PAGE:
Preliminarily, defendant in error insists that the decision of the State Supreme Court on the first writ of error affirming the interlocutory order of the trial court, was a final adjudication from which a writ of error from this Court might have been sued out, and, hence, that we are precluded from considering the present writ of error. Rio Grande Western Ry. Co. v. Stringham, 239 U.S. 44, is cited and relied upon; but that case furnishes no support to the contention. There the trial court had adjudged the title to a piece of land to be in the defendant. Upon appeal the State Supreme Court reversed this judgment and remanded the case with directions to enter judgment awarding plaintiff title to a right of way over the land. The trial court followed this direction. Plaintiff again appealed, insisting, as it had done before, that it had title in fee simple; but the appellate court declined to consider the question, holding that the former decision concluded the court as well as the parties. This Court held that as the judgment on the first appeal disposed of the whole case on the merits and directed that judgment should be entered, it left nothing to the judicial discretion of the trial court and was therefore final. Here the first writ of error was not from a final judgment, but from an interlocutory order granting a temporary injunction. That it did not finally dispose of the case is clear, since the trial court thereafter allowed amendments, ruled on a demurrer, impaneled a jury, directed a verdict and entered a
We hold, therefore, that the writ of error was properly brought and come to a consideration of the substantive matters presented.
1. The principal question, and the one to which the briefs and arguments are mainly directed, is, whether the agreement between the plaintiff and the Electric Company was within the powers of the town and is now valid and subsisting. This contract has been before the Supreme Court of Georgia in the course of the litigation on three distinct occasions: 149 Ga. 1; 152 Ga. 143, and (the instant case) 153 Ga. 329. That court, in carefully considered and well reasoned opinions, sustained the authority of the municipality and upheld the contract as valid and subsisting. Defendants contend that the authority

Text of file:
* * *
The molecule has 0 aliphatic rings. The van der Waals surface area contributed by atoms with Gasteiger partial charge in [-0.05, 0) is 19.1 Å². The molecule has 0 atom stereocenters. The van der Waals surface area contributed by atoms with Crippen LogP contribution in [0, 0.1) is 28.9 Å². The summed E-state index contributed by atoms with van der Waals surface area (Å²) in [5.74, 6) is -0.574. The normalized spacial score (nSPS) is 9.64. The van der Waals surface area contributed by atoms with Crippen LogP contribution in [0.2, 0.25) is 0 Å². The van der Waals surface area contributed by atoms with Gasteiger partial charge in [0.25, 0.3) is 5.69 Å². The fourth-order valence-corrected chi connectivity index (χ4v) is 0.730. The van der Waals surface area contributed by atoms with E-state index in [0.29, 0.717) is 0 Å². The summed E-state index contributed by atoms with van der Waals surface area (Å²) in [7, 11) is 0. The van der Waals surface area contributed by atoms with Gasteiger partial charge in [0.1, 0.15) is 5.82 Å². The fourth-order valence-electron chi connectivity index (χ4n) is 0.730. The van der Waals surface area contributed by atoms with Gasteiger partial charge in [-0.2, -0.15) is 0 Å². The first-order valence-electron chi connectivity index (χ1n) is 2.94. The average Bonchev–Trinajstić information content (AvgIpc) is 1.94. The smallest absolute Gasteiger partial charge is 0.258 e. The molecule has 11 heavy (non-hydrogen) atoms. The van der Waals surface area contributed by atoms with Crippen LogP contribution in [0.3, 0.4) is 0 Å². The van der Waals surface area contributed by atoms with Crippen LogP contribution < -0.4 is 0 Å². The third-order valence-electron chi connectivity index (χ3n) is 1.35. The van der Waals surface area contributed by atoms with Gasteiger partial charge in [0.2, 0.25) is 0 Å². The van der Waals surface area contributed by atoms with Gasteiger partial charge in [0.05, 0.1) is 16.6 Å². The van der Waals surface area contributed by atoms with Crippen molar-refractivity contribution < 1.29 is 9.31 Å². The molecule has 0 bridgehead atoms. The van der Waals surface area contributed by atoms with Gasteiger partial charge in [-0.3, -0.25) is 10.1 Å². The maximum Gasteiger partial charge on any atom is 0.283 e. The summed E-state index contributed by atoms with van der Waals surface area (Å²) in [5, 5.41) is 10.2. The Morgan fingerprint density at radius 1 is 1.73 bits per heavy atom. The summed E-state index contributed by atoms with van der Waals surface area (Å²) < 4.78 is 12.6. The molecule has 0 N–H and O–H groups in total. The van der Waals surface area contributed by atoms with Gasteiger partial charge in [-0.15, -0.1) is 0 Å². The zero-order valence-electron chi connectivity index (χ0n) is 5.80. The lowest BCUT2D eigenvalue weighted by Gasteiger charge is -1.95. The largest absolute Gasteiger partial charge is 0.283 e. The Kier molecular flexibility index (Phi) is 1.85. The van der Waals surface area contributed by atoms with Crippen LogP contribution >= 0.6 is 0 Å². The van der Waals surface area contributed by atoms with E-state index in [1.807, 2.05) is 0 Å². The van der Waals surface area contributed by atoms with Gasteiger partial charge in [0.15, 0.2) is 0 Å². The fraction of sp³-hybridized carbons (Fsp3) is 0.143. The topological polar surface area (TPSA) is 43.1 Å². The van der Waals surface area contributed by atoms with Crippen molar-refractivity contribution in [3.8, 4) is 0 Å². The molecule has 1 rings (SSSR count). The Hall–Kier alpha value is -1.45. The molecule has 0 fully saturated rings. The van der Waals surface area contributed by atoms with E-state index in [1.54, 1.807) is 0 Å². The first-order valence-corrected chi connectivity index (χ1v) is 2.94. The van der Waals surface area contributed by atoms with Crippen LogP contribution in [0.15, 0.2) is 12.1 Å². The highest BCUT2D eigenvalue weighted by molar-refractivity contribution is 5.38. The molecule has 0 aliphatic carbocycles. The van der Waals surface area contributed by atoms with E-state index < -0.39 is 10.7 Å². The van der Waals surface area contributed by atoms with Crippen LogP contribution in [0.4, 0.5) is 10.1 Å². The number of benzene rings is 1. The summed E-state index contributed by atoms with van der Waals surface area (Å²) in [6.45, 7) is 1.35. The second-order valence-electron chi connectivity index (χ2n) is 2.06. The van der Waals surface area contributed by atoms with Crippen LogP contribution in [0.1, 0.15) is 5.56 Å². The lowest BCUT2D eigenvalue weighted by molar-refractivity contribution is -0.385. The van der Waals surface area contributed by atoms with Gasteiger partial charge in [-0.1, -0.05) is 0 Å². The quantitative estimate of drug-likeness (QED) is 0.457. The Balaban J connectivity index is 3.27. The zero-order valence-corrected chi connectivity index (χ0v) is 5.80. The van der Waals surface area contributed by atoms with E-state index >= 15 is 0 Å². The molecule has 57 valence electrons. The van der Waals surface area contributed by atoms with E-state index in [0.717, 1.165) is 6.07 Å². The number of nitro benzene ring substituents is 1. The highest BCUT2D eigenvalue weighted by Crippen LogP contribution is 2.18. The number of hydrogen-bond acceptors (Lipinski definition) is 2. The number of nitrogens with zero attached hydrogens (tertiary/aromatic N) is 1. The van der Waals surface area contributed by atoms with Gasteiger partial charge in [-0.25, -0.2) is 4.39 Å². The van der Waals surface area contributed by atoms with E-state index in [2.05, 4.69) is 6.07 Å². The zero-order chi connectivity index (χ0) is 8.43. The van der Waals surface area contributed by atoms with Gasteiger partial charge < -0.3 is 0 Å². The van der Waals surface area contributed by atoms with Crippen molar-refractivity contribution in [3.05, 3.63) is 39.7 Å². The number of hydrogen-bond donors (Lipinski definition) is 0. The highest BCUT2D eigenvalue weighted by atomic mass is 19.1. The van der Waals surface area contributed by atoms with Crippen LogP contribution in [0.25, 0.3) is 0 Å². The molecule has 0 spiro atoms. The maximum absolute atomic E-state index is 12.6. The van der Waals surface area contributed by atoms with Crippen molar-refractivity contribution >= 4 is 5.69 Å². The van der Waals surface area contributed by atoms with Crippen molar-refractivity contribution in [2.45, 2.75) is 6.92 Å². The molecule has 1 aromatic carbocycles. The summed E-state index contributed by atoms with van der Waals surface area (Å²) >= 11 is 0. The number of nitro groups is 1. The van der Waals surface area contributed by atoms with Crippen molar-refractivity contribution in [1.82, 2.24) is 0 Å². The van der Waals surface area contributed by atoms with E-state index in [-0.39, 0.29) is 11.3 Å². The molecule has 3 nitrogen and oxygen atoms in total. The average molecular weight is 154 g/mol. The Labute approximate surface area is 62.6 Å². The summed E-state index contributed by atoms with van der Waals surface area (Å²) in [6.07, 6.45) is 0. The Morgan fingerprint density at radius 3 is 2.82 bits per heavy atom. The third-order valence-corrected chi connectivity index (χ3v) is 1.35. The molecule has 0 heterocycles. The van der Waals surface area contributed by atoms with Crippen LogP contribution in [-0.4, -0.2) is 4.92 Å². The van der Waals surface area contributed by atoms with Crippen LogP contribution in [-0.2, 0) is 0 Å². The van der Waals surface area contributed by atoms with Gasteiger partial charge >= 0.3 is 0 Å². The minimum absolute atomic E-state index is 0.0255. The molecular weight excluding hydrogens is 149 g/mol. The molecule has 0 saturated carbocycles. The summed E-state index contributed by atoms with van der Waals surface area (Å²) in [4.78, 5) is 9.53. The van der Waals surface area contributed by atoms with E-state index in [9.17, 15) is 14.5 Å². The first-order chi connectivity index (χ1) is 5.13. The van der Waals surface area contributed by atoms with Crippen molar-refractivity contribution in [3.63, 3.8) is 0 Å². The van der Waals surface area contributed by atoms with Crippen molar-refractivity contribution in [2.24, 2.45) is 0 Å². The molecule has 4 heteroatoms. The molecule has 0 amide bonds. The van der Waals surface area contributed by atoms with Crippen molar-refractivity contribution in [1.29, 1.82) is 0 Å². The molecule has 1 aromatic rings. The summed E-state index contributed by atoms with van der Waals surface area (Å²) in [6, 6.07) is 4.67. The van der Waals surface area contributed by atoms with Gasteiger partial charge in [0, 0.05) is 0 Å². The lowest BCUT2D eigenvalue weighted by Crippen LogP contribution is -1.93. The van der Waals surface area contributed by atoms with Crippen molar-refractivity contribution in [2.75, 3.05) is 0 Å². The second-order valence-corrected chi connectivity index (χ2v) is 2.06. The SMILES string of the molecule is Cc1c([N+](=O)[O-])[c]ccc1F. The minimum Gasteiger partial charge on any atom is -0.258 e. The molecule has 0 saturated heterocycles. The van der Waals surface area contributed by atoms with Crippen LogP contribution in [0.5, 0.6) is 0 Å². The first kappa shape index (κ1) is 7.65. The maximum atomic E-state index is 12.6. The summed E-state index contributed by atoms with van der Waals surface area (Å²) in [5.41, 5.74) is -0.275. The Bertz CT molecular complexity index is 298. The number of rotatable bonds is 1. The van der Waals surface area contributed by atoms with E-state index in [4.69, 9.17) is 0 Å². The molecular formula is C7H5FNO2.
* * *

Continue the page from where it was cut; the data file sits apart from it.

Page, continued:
On the other hand, in deciding the constitutional questions presented, this Court will determine for itself whether there is, in fact, a contract and, if so, the extent of its binding obligations, but will lean to an agreement with the state court. Tampa Water Works Co. v. Tampa, 199 U.S. 241, 242-243, and cases cited; Freeport Water Co. v. Freeport City, 180 U.S. 587, 595; Detroit v. Detroit Citizens' Street Ry. Co., 184 U.S. 368, 386; Milwaukee Electric Ry. Co. v. Wisconsin R.R. Commission, supra. And considering the question in this light we see no reason to differ with that court in its view of the validity and binding quality of the contract. The contract being valid we are not concerned with the question whether the stipulated rates are confiscatory. Southern